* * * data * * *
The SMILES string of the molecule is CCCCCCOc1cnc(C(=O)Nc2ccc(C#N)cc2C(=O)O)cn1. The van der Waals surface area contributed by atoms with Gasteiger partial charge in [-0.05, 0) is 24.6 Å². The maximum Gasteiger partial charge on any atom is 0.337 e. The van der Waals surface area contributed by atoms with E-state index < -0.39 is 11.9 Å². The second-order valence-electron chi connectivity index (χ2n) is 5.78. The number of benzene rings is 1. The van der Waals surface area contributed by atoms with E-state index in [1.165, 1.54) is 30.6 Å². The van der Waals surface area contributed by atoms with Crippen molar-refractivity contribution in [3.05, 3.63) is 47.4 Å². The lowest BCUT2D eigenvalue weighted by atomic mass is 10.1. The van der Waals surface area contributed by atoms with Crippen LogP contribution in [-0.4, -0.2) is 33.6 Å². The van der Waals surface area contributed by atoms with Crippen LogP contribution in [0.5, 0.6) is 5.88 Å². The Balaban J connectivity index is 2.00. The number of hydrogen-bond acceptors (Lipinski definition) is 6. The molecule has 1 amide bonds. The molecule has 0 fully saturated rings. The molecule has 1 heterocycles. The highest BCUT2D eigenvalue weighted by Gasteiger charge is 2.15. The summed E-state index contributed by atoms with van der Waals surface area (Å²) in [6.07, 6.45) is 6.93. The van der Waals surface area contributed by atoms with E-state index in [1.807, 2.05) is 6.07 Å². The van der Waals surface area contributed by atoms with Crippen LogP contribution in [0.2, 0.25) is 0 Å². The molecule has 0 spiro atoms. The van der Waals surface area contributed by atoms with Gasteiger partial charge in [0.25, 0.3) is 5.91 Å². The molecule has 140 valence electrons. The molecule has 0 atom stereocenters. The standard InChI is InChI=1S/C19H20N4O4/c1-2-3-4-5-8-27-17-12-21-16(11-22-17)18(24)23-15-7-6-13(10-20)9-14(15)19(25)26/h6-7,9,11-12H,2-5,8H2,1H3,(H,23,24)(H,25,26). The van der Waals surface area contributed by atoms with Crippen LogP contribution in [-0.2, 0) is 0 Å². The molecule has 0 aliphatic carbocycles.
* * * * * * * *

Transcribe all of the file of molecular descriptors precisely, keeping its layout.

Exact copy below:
The SMILES string of the molecule is CCCCCCOc1cnc(C(=O)Nc2ccc(C#N)cc2C(=O)O)cn1. The van der Waals surface area contributed by atoms with Gasteiger partial charge in [-0.05, 0) is 24.6 Å². The maximum Gasteiger partial charge on any atom is 0.337 e. The van der Waals surface area contributed by atoms with E-state index < -0.39 is 11.9 Å². The second-order valence-electron chi connectivity index (χ2n) is 5.78. The number of benzene rings is 1. The van der Waals surface area contributed by atoms with E-state index in [1.165, 1.54) is 30.6 Å². The van der Waals surface area contributed by atoms with Crippen molar-refractivity contribution in [3.05, 3.63) is 47.4 Å². The lowest BCUT2D eigenvalue weighted by atomic mass is 10.1. The van der Waals surface area contributed by atoms with Crippen LogP contribution in [-0.4, -0.2) is 33.6 Å². The van der Waals surface area contributed by atoms with Crippen LogP contribution in [0.5, 0.6) is 5.88 Å². The Balaban J connectivity index is 2.00. The number of hydrogen-bond acceptors (Lipinski definition) is 6. The molecule has 1 amide bonds. The molecule has 0 fully saturated rings. The molecule has 1 heterocycles. The highest BCUT2D eigenvalue weighted by Gasteiger charge is 2.15. The summed E-state index contributed by atoms with van der Waals surface area (Å²) in [6.07, 6.45) is 6.93. The van der Waals surface area contributed by atoms with E-state index in [1.807, 2.05) is 6.07 Å². The van der Waals surface area contributed by atoms with Crippen LogP contribution in [0.2, 0.25) is 0 Å². The molecule has 0 spiro atoms. The van der Waals surface area contributed by atoms with Gasteiger partial charge in [0.25, 0.3) is 5.91 Å². The molecule has 140 valence electrons. The molecule has 0 atom stereocenters. The standard InChI is InChI=1S/C19H20N4O4/c1-2-3-4-5-8-27-17-12-21-16(11-22-17)18(24)23-15-7-6-13(10-20)9-14(15)19(25)26/h6-7,9,11-12H,2-5,8H2,1H3,(H,23,24)(H,25,26). The van der Waals surface area contributed by atoms with Crippen LogP contribution in [-0.2, 0) is 0 Å². The molecule has 0 aliphatic carbocycles.